Idea: For $X,Y \in [\mathcal{C},\mathcal{S}]$, consider distance from naturality of transformation $\phi: X \to Y$ at $c \in \mathcal{C}$:

## Metrics on C-sets in metric categories¶

Theorem: For any $1 \leq p \leq \infty$, a Lawvere metric on $[\mathcal{C},\mathcal{S}]$ is defined by

$$d(X,Y) := \inf_{\phi: X \to Y} \sideset{}{_p}\sum_{f: c \to c'} d(Xf \cdot \phi_{c'}, \phi_c \cdot Yf),$$

where

• infimum is over (unnatural) transformations with components in $\mathrm{Short}(\mathcal{S})$
• $\ell^p$ norm/sum is over a fixed, finite generating set of morphisms in $\mathcal{C}$.

Note: Condition that each $\phi_c \in \mathrm{Short}(\mathcal{S})$ is needed for triangle inequality.

### Example 3 of metric category: Markov kernels on mm spaces¶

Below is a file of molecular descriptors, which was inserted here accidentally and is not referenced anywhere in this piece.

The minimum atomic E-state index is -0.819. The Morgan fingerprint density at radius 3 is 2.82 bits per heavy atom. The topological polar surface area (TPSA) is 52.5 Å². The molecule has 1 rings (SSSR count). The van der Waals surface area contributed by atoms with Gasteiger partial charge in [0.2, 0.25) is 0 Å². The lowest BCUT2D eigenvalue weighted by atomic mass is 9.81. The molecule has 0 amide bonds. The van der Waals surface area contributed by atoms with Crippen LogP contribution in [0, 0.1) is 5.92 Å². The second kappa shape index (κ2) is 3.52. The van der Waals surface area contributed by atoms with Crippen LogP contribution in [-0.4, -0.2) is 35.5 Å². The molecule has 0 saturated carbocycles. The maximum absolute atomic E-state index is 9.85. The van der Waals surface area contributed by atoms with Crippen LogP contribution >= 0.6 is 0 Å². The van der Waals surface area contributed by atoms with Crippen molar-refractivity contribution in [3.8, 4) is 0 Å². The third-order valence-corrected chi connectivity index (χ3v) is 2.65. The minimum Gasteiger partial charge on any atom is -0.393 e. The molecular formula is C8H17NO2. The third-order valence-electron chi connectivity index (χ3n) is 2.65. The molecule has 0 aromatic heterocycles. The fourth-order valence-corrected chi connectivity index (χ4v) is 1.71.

Category $\mathbf{MMarkov}$ of mm spaces and Markov kernels, with Wasserstein metric:

$$W_p(M,N) := \inf_{\Pi \in \mathrm{Coup}(M,N)} \left( \int_{X \times Y \times Y} d_Y(y,y')^p\, \Pi(dy,dy'\,|\,x)\, \mu_X(dx) \right)^{1/p}$$

Generalizes both classical $L^p$ and Wasserstein metrics:

### Example 3 of metric category: Markov kernels on mm spaces¶

Proposition: Under regularity conditions, a Markov kernel $M: X \to Y$ is short iff

$$\mu_X M \leq \mu_Y$$

and there exists $\Pi \in \mathrm{Prod}(X,Y)$ such that

$$\int_{Y \times Y} d_Y(y,y')^p\, \Pi(dy,dy\,|\,x,x') \leq d_X(x,x')^p, \qquad \forall x,x' \in X.$$

Consequence: Via the theorem, a Wasserstein-style metric on metric measure $\mathcal{C}$-spaces, computable by solving a linear program.

## Future work¶

• Beyond $\mathcal{C}$-sets
• Sums (coproducts) and units (terminal objects) are easy
• Products are less immediate
• Faster algorithms
• Needed for practical use on graphs of even moderate size
• Entropic regularization of both theoretical and algorithmic interest

# Thanks!¶

Paper: Hausdorff and Wasserstein metrics on graphs and other structured data, 2019. arXiv:1907.00257.